Stephanie Kostopoulos (04:43):
Not every democracy uses an electoral college, but we do.
Stephanie Kostopoulos (04:46):
And so, this is how it's done. And of course, from time to time, there have been ceremonial objections, but this year was different because we had a president who really beginning, even before the election in November, started talking about electoral fraud. And after it was obvious that he lost, exerted enormous pressure on state leaders, particularly in Georgia to try to get them to discount the votes that were against him or to manufacture votes, so that he would have more than what he had actually earned. And numerous lawsuits throughout the country that were dismissed.
And it all led to this Stop The Steal Movement, because he promoted the idea that the election was being stolen from him and from his supporters. The lie was that the election had not been valid. The lie was that there were people who were trying to make sure that Republicans weren't elected. And the problem for that is, you have folks like the representative from Arizona who actually objected to his own state's Electoral College certification, even though he was just reelected. So, he's saying, "Well, no, it was valid as far as my election is concerned. Right? But it was not valid when we think of the presidential election." And there just hasn't been any evidence of that, other than manufactured videos and affidavits that haven't been proven true. And all of that worked people up into this fever pitch attitude.
And then on January 6th, the president said, "Let's march to the Capitol. Let's march down Pennsylvania Avenue. I will march with you." And of course he didn't, but they did. And they broke through the minimal barricades that the Capitol police had been able to construct, and they broke into the US Capitol, and they disrupted our democracy. They disrupted the certification of the Electoral College.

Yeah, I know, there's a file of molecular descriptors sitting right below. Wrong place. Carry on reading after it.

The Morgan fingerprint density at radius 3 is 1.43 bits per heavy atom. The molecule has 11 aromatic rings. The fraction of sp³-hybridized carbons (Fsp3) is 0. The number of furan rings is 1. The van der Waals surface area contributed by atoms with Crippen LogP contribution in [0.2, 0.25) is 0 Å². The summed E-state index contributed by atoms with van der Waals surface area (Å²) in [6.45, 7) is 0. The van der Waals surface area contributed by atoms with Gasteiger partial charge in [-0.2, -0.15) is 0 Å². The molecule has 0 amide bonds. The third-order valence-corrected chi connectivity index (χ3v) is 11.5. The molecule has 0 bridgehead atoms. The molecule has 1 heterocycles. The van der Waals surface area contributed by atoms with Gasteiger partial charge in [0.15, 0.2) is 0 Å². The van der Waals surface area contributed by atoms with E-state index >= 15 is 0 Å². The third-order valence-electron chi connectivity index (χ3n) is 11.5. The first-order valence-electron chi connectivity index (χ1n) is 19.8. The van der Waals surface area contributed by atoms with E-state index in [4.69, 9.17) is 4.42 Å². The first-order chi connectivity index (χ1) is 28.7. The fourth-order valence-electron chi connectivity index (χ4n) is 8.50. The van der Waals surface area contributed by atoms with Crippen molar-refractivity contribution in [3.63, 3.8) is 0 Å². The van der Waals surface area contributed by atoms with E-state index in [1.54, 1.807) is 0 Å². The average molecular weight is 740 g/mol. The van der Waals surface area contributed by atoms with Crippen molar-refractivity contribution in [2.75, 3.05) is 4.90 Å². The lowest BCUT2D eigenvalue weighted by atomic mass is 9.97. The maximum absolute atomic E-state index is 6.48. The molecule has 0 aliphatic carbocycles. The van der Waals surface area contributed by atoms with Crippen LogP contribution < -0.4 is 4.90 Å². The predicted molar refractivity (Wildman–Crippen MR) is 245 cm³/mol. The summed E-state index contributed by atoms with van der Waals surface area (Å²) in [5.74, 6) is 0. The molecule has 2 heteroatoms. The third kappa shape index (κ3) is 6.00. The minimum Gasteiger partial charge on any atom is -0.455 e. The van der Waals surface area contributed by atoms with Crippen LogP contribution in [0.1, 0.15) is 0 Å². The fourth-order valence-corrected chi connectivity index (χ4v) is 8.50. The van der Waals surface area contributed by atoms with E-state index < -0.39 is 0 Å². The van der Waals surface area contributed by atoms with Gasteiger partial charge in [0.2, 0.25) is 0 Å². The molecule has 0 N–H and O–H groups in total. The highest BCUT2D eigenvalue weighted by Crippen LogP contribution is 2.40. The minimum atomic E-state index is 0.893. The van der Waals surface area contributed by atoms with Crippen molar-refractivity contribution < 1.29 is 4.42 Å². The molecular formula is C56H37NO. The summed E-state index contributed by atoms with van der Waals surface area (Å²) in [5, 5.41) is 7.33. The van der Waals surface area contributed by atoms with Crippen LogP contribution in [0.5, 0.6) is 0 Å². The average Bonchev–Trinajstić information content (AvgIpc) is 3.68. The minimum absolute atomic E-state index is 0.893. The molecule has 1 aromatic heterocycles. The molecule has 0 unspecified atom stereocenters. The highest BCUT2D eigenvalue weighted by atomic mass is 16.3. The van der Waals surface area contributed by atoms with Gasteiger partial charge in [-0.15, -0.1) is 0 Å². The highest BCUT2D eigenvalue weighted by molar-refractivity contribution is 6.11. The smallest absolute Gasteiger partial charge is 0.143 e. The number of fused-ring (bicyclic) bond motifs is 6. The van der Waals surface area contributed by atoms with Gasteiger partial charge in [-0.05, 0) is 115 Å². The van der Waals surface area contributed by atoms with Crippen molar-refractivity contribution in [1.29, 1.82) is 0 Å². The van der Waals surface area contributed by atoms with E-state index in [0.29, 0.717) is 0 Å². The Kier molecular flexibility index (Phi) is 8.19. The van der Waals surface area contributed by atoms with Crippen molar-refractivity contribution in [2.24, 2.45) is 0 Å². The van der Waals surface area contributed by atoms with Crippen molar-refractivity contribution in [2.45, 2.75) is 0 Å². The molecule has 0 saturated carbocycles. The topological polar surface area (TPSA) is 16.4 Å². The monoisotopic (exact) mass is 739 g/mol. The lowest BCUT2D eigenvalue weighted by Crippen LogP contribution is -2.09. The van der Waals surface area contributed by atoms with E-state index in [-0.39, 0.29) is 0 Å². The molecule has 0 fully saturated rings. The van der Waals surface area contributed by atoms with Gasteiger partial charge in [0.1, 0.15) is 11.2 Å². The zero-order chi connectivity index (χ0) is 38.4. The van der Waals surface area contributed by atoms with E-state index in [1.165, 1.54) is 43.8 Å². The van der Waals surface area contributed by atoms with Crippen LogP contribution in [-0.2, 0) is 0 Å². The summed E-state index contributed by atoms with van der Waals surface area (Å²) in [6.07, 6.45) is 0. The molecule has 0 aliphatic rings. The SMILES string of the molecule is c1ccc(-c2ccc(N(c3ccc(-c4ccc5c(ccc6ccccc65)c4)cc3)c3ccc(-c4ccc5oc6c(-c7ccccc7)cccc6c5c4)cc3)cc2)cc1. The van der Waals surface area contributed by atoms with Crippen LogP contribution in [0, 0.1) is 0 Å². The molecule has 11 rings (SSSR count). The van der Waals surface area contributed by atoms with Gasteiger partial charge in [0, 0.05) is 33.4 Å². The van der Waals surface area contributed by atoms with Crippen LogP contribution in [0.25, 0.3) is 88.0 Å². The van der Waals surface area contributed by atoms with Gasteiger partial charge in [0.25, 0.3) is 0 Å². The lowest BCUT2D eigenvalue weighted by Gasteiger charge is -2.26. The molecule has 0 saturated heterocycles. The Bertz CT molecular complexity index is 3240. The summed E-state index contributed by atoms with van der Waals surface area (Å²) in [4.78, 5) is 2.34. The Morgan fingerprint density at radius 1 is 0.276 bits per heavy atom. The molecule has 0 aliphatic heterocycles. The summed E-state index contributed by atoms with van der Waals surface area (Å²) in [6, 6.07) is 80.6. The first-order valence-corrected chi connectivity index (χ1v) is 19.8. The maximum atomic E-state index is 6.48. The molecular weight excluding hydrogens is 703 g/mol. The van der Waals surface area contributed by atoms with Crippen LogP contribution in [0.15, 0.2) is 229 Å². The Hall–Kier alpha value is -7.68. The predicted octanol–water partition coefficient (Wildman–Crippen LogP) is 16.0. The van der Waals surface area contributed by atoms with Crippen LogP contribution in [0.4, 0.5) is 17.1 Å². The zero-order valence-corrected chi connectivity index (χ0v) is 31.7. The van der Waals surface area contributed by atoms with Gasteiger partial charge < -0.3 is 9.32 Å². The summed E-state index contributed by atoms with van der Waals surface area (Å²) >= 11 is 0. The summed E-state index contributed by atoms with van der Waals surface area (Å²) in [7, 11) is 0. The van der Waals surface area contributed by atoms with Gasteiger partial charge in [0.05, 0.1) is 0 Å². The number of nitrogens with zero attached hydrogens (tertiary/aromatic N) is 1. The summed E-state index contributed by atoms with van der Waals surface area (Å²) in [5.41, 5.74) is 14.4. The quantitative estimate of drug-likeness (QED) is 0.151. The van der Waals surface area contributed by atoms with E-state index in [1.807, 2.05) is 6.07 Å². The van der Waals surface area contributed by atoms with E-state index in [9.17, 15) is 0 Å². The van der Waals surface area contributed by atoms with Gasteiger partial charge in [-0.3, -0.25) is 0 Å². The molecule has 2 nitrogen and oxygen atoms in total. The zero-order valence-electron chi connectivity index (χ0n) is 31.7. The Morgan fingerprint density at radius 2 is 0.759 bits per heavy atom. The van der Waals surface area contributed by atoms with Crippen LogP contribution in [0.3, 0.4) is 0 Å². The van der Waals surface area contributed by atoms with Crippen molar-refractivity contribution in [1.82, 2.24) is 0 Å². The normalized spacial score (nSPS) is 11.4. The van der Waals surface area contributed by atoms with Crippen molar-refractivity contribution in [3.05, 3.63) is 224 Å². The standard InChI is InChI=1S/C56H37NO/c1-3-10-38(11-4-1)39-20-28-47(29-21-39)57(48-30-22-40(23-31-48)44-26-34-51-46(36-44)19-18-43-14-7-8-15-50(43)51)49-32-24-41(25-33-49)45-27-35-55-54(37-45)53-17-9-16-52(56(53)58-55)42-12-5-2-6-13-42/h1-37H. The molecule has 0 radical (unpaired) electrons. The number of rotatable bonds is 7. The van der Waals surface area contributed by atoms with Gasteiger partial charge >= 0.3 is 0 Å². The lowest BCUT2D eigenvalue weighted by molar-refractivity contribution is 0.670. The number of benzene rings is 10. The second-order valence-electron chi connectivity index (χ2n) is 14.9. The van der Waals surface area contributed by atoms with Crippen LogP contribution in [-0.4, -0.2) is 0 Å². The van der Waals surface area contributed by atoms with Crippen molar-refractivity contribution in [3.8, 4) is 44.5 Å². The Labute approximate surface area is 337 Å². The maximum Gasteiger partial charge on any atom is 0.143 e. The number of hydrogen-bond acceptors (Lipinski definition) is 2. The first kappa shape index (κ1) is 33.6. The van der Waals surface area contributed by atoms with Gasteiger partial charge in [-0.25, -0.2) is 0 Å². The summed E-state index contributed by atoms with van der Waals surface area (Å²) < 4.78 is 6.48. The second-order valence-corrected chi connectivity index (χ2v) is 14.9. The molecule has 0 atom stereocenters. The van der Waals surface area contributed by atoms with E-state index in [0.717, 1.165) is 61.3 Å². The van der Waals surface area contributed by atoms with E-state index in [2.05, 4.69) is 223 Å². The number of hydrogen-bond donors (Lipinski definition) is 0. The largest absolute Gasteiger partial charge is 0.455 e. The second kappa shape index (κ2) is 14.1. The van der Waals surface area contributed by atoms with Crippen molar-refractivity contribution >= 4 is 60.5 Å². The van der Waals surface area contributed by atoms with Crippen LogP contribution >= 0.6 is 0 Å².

Stephanie Kostopoulos (06:53):
They attempted to overthrow our democracy, overthrow our government. They attempted to assassinate our vice president. They attempted to take hostages and kill our elected officials. The more that's coming out about this, the worse it looks, the more it was premeditated. This had been planned. This had been organized. There were leaders. There was communication. I mean, there's new reporting that some of these people even got into the Capitol a day before with their representatives to case the place, to know where everything was. I mean, there's just the news. The facts that are coming out.
Big questions about whether or not those representatives were assisting them intentionally.
Stephanie Kostopoulos (07:42):
Yeah. That'll be interesting to see how the investigations on that come out.
Stephanie Kostopoulos (07:47):
That has not played out yet.
Stephanie Kostopoulos (07:47):
But before we dig even into this, I'm curious where were you when you first heard about this going on?
I actually got a text message from my husband that said, "iIt's happening. The thing we were afraid of is happening."
Stephanie Kostopoulos (08:00):
I tried to downplay it and say, "Oh, well, there are peaceful protests in America every day. And of course, it's their right to gather in DC. And of course, they have their right to free speech. And he was like, "You should look at the news."
Stephanie Kostopoulos (08:18):
Okay. You hadn't even looked yet.
I hadn't looked. I didn't know what was happening. And I thought he was being an alarmist. And then I actually looked at the news and saw what was happening and was equally alarmed. How about you? Where were you?
Stephanie Kostopoulos (08:30):
So, I was on a walk when it all was happening. I was walking my dogs. And I got back and I saw a text from my friend, and then I have a text chain with some of my other friends. And so, the first text I saw was at 2:39 pm on the 6th. And I just got a text that said people are so ridiculous, protestors breached the Capitol building. And I was like, "What?" And then he's like, "Yeah, a few hours ago. An insurrection that hasn't happened since 1814 or so." And then we go on to talk about it. And I immediately go to YouTube and start looking at news clips of what was going on. And my friends were messaging about it. And I was just trying to take in everything I could to understand what was going on.
Stephanie Kostopoulos (09:21):
Yeah. I mean, I just was glued to it. It was like trying to comprehend and trying to understand. And it was very much reminded me of 9/11 when the terrorist attacks happened. And we were just glued to the news to try to figure out what was going on. But this feels even scarier. I mean, I didn't think something could be scarier than 9/11, but this feels even scarier because this is our own people. This is not" them." This is us. And also, not knowing when it's going to happen again, where it's going to happen again.